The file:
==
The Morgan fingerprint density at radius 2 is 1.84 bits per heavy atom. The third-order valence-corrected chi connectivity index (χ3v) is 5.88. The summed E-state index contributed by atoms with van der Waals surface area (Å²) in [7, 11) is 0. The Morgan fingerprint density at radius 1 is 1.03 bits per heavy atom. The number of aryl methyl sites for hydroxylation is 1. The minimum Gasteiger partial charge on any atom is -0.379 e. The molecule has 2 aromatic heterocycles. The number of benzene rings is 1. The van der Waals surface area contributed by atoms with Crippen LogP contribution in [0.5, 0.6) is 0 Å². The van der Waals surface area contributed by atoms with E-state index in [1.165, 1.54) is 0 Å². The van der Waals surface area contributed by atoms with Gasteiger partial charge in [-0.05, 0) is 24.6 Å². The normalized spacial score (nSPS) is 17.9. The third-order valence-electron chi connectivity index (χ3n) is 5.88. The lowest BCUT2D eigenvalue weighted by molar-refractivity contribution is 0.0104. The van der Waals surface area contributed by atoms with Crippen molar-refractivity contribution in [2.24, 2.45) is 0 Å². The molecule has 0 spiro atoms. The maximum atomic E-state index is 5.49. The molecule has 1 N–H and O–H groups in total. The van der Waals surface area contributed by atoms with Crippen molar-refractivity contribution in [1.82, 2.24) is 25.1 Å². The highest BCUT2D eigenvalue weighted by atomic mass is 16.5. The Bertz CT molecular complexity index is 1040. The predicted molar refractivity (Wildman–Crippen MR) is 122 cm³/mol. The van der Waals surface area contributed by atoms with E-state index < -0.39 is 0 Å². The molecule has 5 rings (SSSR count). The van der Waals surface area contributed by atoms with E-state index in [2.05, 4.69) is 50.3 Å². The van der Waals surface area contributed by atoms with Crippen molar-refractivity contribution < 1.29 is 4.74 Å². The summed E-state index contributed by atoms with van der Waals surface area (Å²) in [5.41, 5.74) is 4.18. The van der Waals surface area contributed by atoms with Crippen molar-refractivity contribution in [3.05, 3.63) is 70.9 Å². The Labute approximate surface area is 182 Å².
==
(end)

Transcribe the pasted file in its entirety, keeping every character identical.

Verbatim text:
The Morgan fingerprint density at radius 2 is 1.84 bits per heavy atom. The third-order valence-corrected chi connectivity index (χ3v) is 5.88. The summed E-state index contributed by atoms with van der Waals surface area (Å²) in [7, 11) is 0. The Morgan fingerprint density at radius 1 is 1.03 bits per heavy atom. The number of aryl methyl sites for hydroxylation is 1. The minimum Gasteiger partial charge on any atom is -0.379 e. The molecule has 2 aromatic heterocycles. The number of benzene rings is 1. The van der Waals surface area contributed by atoms with Crippen LogP contribution in [0.5, 0.6) is 0 Å². The van der Waals surface area contributed by atoms with E-state index in [1.165, 1.54) is 0 Å². The van der Waals surface area contributed by atoms with Gasteiger partial charge in [-0.05, 0) is 24.6 Å². The normalized spacial score (nSPS) is 17.9. The third-order valence-electron chi connectivity index (χ3n) is 5.88. The lowest BCUT2D eigenvalue weighted by molar-refractivity contribution is 0.0104. The van der Waals surface area contributed by atoms with Crippen molar-refractivity contribution in [2.24, 2.45) is 0 Å². The molecule has 0 spiro atoms. The maximum atomic E-state index is 5.49. The molecule has 1 N–H and O–H groups in total. The van der Waals surface area contributed by atoms with Crippen molar-refractivity contribution in [1.82, 2.24) is 25.1 Å². The highest BCUT2D eigenvalue weighted by atomic mass is 16.5. The Bertz CT molecular complexity index is 1040. The predicted molar refractivity (Wildman–Crippen MR) is 122 cm³/mol. The van der Waals surface area contributed by atoms with E-state index < -0.39 is 0 Å². The molecule has 5 rings (SSSR count). The van der Waals surface area contributed by atoms with E-state index in [2.05, 4.69) is 50.3 Å². The van der Waals surface area contributed by atoms with Crippen molar-refractivity contribution < 1.29 is 4.74 Å². The summed E-state index contributed by atoms with van der Waals surface area (Å²) in [5.41, 5.74) is 4.18. The van der Waals surface area contributed by atoms with Crippen molar-refractivity contribution in [3.05, 3.63) is 70.9 Å². The Labute approximate surface area is 182 Å².